Using random samples of approximately 200 Lebanese and 200 Syrian citizens, we examined the antecedents and consequences of individuals' desires to maintain the honor of different groups to which they belong. As expected, the importance of group honor was positively associated with the conservation values of conformity and tradition, negatively associated with the openness to change values of hedonism and stimulation, and positively related to the self-transcendence values of benevolence and universalism. Group honor concern was positively related to conforming and tender-minded personality traits and empathy. The intergroup outcomes of concern for group honor in Lebanon and Syria were examined in the context of relations between Arabs and Americans. Beyond the related effects of RWA and SDO, Lebanese and Syrians' concerns about maintaining the honor of their ingroups predicted support for violence against Americans through perceptions that Americans disrespect, mistreat, and want to humiliate Arabs. Similar patterns of relationships emerged in both Lebanon and Syria, bolstering confidence in the generalizability of the findings across cultures of honor with similar intergroup power dynamics. Implications for understanding the meaning of group honor across cultures with different intergroup power dynamics are discussed.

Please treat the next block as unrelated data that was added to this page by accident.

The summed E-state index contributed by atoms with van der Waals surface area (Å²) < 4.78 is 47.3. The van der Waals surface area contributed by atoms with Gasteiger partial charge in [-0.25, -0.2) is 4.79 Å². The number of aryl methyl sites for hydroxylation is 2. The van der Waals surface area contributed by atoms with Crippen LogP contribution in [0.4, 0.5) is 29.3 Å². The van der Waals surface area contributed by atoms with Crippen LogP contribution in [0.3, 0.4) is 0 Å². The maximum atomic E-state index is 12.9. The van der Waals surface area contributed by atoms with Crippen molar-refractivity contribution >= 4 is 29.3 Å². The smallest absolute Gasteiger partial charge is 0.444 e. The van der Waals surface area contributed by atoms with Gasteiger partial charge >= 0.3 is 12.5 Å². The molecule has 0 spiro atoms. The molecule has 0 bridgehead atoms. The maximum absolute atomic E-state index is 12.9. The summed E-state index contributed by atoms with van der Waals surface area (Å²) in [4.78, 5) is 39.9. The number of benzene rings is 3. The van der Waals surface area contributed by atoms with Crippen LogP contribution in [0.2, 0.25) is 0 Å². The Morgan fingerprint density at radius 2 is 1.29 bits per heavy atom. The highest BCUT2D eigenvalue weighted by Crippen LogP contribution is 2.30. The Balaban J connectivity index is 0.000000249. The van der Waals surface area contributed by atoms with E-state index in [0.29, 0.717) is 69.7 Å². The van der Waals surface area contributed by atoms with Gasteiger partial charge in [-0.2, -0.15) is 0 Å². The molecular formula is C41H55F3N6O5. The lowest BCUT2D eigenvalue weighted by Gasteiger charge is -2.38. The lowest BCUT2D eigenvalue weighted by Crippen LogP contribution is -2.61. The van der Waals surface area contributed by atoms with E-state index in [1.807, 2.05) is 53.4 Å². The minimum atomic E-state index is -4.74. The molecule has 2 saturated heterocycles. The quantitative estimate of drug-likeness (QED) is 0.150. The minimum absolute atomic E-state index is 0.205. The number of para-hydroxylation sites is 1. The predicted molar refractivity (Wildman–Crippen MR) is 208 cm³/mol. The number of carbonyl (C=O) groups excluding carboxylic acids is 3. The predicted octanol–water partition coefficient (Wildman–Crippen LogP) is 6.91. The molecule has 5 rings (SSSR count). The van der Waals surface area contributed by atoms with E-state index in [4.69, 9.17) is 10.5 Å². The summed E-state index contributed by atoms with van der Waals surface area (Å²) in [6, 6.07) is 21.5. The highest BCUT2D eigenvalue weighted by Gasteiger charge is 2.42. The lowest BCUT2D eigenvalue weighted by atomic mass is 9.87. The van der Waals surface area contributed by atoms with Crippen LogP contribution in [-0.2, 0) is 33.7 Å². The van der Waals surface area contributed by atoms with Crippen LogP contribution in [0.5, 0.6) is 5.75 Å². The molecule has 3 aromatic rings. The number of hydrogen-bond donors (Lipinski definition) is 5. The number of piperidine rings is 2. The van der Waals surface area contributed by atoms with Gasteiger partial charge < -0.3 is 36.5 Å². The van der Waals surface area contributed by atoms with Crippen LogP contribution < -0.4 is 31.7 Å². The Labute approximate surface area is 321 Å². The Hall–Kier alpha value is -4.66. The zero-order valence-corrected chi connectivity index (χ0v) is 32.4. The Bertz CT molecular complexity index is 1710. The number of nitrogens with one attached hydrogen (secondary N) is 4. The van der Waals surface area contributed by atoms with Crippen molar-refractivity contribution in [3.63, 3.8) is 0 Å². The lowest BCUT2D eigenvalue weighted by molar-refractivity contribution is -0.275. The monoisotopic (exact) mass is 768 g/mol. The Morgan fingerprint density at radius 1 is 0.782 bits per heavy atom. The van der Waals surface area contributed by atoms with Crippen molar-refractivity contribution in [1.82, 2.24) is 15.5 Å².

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© 2015 Elsevier Ltd.
- Dual process model
- Intergroup violence